The backward spirit, the resisting will.
Man takes his body to a country seat,
But minds, dear Richard, have their own retreat;
Oft when the feet are pacing o’er the green
The mind is gone where never grass was seen.
And never thinks of hill, or vale, or plain,
Till want of rest creates a sense of pain.
That calls that wandering mind, and brings it home again.
No more of farms: but here I boast of minds
That make a friend the richer when he finds;
These shalt thou see; — but, Richard, be it known.
Who thinks to see must in his turn be shown: —
But now farewell! to thee will I resign
Woods, walks, and valleys! take them till we dine.”

George Crabbe (1754 -1832)
English poet, surgeon and clergyman

Friday, 12 October 2018

Book Review: Go, Went, Gone by Jenny Erpenbeck, it’s an innate impulse to go in search of a better place to live in when for some reason things turn tough where we are and it’s thanks to it that, in the course of tens of thousands of years, human race colonised virtually the entire planet. However, as soon as our ancestors began settling down, migration became a problem because it’s in our nature, too, to protect kith and kin as well as resources from rapacious outsiders. Huge migration waves as in ancient times no longer happen, but a stream of refugees like in the summer of 2015 suffices to put us into a state of alarm. In Go, Went, Gone by Jenny Erpenbeck a recently retired classics professor gets involved in the lives of a group of asylum seekers who camp on a central square in Berlin to become visible as human beings in need.

Monday, 8 October 2018

Poetry Revisited: Sonnet On the Approach of Autumn by Amelia Opie

Sonnet On the Approach of Autumn

(from The Warrior’s Return and Other Poems: 1808)

Farewell gay Summer! now the changing wind
That Autumn brings commands thee to retreat;
It fades the roses which thy temples bind,
And the green sandals which adorn thy feet.

Now flies with thee the walk at eventide,
That favouring hour to rapt enthusiasts dear;
When most they love to seek the mountain side,
And mark the pomp of twilight hastening near.

Then fairy forms around the poet throng,
On every cloud a glowing charm he sees....
Sweet Evening, these delights to thee belong:....

But now, alas! comes Autumn's chilling breeze,
And early Night, attendant on its sway,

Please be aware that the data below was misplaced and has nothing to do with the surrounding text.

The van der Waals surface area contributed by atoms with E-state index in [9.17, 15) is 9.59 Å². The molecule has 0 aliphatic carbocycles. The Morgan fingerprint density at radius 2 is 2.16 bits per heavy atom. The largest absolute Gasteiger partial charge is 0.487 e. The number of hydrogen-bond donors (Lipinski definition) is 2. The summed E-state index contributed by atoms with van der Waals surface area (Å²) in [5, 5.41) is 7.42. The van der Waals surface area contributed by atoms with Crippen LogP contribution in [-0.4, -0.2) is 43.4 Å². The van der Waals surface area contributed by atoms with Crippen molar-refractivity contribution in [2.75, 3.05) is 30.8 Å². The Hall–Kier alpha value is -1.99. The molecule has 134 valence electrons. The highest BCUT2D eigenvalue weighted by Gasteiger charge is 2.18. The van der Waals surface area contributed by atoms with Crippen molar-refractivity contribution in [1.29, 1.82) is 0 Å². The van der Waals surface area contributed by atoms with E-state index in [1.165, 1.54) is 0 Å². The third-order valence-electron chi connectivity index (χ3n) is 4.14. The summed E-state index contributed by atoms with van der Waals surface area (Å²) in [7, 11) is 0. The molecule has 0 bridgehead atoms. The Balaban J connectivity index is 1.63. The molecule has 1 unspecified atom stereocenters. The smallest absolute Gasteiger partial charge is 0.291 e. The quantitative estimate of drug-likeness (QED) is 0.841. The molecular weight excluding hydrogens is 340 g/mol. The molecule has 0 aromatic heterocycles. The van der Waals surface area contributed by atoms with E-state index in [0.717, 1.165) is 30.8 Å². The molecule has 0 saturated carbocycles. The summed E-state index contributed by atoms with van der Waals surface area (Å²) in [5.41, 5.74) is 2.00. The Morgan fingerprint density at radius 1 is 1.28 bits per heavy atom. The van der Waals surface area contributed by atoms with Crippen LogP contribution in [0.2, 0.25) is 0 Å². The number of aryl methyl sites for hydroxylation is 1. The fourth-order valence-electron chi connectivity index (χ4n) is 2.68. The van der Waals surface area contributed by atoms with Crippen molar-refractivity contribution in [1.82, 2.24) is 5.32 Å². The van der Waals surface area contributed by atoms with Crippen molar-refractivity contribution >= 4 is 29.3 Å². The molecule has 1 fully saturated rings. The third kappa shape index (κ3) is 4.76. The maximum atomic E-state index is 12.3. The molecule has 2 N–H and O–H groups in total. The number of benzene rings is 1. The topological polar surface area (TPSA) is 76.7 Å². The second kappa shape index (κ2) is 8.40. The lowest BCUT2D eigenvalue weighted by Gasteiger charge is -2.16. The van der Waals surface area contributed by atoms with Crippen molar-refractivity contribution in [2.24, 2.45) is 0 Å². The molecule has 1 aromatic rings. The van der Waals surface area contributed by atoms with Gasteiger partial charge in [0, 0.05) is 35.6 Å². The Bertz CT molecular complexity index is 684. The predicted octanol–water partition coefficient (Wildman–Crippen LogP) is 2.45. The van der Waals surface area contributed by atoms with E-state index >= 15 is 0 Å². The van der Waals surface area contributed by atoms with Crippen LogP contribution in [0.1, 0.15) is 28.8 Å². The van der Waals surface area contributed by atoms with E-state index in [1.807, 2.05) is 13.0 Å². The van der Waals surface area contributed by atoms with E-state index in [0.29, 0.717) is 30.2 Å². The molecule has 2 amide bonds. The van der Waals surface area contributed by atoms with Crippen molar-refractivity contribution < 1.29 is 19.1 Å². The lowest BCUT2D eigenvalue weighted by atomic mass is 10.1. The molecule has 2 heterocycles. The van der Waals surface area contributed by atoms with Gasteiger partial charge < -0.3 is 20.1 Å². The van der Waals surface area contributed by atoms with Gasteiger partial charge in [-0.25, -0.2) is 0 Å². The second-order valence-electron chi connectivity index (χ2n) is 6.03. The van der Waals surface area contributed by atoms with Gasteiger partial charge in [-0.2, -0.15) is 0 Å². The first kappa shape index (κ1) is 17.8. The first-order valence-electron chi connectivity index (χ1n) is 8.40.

Bears in her envious veil sweet Fancy's hour away.

Amelia Opie (1769-1853)
English author of the Romantic Period

Friday, 5 October 2018

Bookish Déjà-Vu: Good Morning, Midnight by Jean Rhys

No matter where, the lot of an immigrant can be terribly hard, especially when all hopes are crushed and things still continue to turn from bad to worse barring even the way back into the bosom of the family. It needs a strong character and an unbending will to go on struggling under such adverse circumstances instead of giving way to such deep desperation that drifting through life seems just as well because nothing that could happen really matters anymore. Sometimes they even watch their own fall in amusement like the protagonist of Good Morning, Midnight by Jean Rhys, which I chose as a bookish déjà-vu. By the late 1930s, the Englishwoman who rather stranded in Paris than she settled down there has gone so far downhill that she has no strength left to even try to get back on her feet and to take life into her own hands… 

Monday, 1 October 2018

Poetry Revisited: In October by Bliss Carman

In October

(from Later Poems: 1921)

Now come the rosy dogwoods,
The golden tulip-tree,
And the scarlet yellow maple,
To make a day for me.
The ash-trees on the ridges,
The alders in the swamp,
Put on their red and purple
To join the autumn pomp.
The woodbine hangs her crimson
Along the pasture wall,
And all the bannered sumacs
Have heard the frosty call.
Who then so dead to valor
As not to raise a cheer,
When all the woods are marching
In triumph of the year?

Bliss Carman (1861-1929)
Canadian poet